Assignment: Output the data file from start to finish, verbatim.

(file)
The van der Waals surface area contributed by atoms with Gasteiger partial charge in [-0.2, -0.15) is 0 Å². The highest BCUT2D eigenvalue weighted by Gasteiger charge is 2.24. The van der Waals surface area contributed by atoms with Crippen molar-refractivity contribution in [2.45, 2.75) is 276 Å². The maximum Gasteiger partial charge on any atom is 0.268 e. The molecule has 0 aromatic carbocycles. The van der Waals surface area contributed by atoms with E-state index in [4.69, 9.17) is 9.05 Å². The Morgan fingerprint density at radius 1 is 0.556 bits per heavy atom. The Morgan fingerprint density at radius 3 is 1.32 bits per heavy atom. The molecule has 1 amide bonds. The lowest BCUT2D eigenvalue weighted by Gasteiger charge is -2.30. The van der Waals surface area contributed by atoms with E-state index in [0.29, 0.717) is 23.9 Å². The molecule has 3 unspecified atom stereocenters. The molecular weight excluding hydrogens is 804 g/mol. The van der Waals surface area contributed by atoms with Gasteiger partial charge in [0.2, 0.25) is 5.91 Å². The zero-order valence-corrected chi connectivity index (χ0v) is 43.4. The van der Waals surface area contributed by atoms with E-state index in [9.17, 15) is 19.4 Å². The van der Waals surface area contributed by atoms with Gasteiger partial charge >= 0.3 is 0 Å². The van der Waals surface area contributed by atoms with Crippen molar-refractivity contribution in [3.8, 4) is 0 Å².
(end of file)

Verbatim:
The van der Waals surface area contributed by atoms with Gasteiger partial charge in [-0.2, -0.15) is 0 Å². The highest BCUT2D eigenvalue weighted by Gasteiger charge is 2.24. The van der Waals surface area contributed by atoms with Crippen molar-refractivity contribution in [2.45, 2.75) is 276 Å². The maximum Gasteiger partial charge on any atom is 0.268 e. The molecule has 0 aromatic carbocycles. The van der Waals surface area contributed by atoms with E-state index in [4.69, 9.17) is 9.05 Å². The Morgan fingerprint density at radius 1 is 0.556 bits per heavy atom. The Morgan fingerprint density at radius 3 is 1.32 bits per heavy atom. The molecule has 1 amide bonds. The lowest BCUT2D eigenvalue weighted by Gasteiger charge is -2.30. The van der Waals surface area contributed by atoms with E-state index in [0.29, 0.717) is 23.9 Å². The molecule has 3 unspecified atom stereocenters. The molecular weight excluding hydrogens is 804 g/mol. The van der Waals surface area contributed by atoms with Gasteiger partial charge in [0.2, 0.25) is 5.91 Å². The zero-order valence-corrected chi connectivity index (χ0v) is 43.4. The van der Waals surface area contributed by atoms with E-state index in [9.17, 15) is 19.4 Å². The van der Waals surface area contributed by atoms with Gasteiger partial charge >= 0.3 is 0 Å². The van der Waals surface area contributed by atoms with Crippen molar-refractivity contribution in [3.8, 4) is 0 Å².